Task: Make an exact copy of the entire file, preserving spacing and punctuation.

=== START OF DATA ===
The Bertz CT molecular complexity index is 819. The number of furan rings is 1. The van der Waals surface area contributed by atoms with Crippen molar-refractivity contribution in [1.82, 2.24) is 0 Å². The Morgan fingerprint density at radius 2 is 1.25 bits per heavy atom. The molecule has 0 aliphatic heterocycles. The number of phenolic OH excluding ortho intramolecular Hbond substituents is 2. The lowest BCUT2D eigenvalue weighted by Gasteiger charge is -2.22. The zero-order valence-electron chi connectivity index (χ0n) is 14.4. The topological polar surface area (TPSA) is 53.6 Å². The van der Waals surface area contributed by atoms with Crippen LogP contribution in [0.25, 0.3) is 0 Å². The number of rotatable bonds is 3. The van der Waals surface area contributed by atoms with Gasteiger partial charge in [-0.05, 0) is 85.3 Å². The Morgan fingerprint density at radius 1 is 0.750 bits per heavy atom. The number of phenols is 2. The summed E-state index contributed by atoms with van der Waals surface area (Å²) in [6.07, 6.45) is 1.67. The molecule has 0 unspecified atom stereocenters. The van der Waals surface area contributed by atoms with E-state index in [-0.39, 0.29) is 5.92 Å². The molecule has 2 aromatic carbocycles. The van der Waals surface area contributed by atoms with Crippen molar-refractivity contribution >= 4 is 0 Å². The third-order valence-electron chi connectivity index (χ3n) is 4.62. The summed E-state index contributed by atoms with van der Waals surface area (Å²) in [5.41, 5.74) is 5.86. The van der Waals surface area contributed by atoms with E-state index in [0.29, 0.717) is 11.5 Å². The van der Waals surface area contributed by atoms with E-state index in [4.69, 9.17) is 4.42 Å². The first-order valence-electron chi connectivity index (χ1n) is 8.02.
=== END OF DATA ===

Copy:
The Bertz CT molecular complexity index is 819. The number of furan rings is 1. The van der Waals surface area contributed by atoms with Crippen molar-refractivity contribution in [1.82, 2.24) is 0 Å². The Morgan fingerprint density at radius 2 is 1.25 bits per heavy atom. The molecule has 0 aliphatic heterocycles. The number of phenolic OH excluding ortho intramolecular Hbond substituents is 2. The lowest BCUT2D eigenvalue weighted by Gasteiger charge is -2.22. The zero-order valence-electron chi connectivity index (χ0n) is 14.4. The topological polar surface area (TPSA) is 53.6 Å². The van der Waals surface area contributed by atoms with Crippen LogP contribution in [0.25, 0.3) is 0 Å². The number of rotatable bonds is 3. The van der Waals surface area contributed by atoms with Gasteiger partial charge in [-0.05, 0) is 85.3 Å². The Morgan fingerprint density at radius 1 is 0.750 bits per heavy atom. The number of phenols is 2. The summed E-state index contributed by atoms with van der Waals surface area (Å²) in [6.07, 6.45) is 1.67. The molecule has 0 unspecified atom stereocenters. The van der Waals surface area contributed by atoms with E-state index in [-0.39, 0.29) is 5.92 Å². The molecule has 2 aromatic carbocycles. The van der Waals surface area contributed by atoms with Crippen molar-refractivity contribution >= 4 is 0 Å². The third-order valence-electron chi connectivity index (χ3n) is 4.62. The summed E-state index contributed by atoms with van der Waals surface area (Å²) in [5.41, 5.74) is 5.86. The van der Waals surface area contributed by atoms with E-state index in [0.29, 0.717) is 11.5 Å². The van der Waals surface area contributed by atoms with E-state index in [4.69, 9.17) is 4.42 Å². The first-order valence-electron chi connectivity index (χ1n) is 8.02.